You may have noticed a series of display units dotted along the pavement of Brighton seafront, inbetween the piers, looking especially magnificent when illuminated at night… Wild Planet features 80 of the most spectacular images taken from the Wildlife Photographer of the Year – the prestigious annual wildlife photography competition that has done much over the years to promote the extraordinary diversity of wildlife found on our planet.
“The team that manage and develop the competition felt that there should be a new format,” says Sharon Ament, Director of Public Engagement at the Natural History Museum, who organised this touring exhibition that will visit a number of other locations in the UK over the next few years. “Brighton was the right place to start this tour, especially the seafront location.”
Each large-scale image is captioned with the story of how they were taken, alongside insights into the species captured on film, with the aim of inspiring and educating a new generation of wildlife photographers, nature enthusiasts and the general public alike.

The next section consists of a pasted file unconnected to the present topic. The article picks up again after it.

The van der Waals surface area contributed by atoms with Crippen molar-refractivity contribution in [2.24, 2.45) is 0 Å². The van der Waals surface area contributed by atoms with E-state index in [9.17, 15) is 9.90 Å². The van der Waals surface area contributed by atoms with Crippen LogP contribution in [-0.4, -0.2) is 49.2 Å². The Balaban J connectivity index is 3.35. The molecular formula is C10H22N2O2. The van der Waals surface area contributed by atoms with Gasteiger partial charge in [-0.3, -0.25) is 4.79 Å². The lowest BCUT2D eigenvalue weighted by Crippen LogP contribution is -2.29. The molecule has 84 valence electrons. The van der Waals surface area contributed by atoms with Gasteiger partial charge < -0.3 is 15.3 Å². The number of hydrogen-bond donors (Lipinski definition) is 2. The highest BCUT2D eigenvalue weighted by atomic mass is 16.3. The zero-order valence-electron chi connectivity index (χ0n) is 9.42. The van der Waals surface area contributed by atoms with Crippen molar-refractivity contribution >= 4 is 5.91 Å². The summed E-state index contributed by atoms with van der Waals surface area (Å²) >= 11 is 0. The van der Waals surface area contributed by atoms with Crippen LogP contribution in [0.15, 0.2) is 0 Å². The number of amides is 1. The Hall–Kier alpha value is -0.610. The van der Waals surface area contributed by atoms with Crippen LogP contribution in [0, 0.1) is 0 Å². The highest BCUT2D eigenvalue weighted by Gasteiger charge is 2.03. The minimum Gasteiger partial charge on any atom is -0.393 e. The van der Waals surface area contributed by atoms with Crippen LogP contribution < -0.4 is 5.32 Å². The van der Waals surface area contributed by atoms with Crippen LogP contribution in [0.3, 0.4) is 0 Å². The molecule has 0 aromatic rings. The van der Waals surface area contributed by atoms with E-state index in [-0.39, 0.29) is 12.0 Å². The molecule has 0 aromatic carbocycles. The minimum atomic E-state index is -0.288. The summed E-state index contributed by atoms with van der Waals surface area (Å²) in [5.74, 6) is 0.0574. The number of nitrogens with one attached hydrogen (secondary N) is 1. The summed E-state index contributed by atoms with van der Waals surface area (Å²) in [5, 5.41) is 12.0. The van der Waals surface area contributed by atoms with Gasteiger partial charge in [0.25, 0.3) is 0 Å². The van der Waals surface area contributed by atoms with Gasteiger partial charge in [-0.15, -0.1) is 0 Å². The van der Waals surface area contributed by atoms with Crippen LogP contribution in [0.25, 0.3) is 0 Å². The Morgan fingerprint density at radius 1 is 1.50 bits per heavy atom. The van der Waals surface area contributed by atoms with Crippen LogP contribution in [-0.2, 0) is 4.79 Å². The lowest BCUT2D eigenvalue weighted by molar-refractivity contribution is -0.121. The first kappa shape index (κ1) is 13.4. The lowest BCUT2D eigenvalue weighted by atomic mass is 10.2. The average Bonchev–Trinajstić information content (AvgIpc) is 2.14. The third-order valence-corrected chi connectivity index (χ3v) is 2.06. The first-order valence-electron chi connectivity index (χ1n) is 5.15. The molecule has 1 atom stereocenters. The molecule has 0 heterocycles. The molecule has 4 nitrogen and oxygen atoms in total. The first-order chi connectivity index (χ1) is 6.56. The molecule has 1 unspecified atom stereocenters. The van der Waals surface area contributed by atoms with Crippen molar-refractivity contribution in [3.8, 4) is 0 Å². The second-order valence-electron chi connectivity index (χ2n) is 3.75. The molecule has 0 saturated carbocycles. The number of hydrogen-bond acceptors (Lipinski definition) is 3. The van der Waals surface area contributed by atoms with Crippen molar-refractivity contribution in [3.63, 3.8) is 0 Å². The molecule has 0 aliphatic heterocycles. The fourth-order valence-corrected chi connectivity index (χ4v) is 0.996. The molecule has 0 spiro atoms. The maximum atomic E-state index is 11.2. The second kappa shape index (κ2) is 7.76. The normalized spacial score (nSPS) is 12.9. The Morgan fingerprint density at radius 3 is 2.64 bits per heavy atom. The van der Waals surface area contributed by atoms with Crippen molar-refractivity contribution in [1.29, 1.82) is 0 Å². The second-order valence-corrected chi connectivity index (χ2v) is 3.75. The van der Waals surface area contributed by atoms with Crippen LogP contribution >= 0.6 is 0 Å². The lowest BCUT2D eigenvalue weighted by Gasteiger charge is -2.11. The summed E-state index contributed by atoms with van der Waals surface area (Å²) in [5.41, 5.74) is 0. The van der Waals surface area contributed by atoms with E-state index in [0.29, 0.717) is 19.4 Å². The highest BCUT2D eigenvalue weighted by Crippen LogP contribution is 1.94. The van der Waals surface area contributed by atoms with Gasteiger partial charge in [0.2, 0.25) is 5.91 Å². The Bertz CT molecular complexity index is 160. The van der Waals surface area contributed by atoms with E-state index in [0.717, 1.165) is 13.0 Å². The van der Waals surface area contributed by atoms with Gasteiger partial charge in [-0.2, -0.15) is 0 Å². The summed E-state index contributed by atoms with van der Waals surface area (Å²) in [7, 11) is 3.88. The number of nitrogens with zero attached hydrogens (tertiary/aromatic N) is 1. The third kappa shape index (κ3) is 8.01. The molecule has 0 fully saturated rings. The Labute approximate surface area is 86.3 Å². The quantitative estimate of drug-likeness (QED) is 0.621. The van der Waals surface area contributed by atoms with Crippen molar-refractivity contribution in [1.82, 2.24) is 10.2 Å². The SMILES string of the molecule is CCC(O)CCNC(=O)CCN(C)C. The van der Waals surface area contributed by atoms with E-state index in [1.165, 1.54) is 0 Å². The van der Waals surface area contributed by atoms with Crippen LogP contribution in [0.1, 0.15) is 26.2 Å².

“The Natural History Museum is there to help people understand and care for the natural world,” says Sharon. “You get a sense of empathy for the natural world when looking at these images.”
The photographs are free to enjoy throughout the day and are illuminated at night for people to view while taking an evening stroll along the promenade. The remarkable ‘Starling Flock Above West Pier’, taken by James Warnock, while the West Pier was still standing, seems to sit perfectly comfortably alongside the remains of the real West Pier, just a matter of yards away. More incongruous, but just as fantastic, is Jeff Yonover’s underwater elephant image (pictured).
And Sharon’s favourite?
“The Dalmatian Pelican,” she says without hesitation. “I’ve got a picture of it in my office, looking at me. It’s an image of the bird waking up, its one eye opened looks wise and knowing, and checking up on me!”
Wild Planet, King’s Road, Brighton. Daily, with exhibition lit from dusk until 11pm at night. Until 26 September.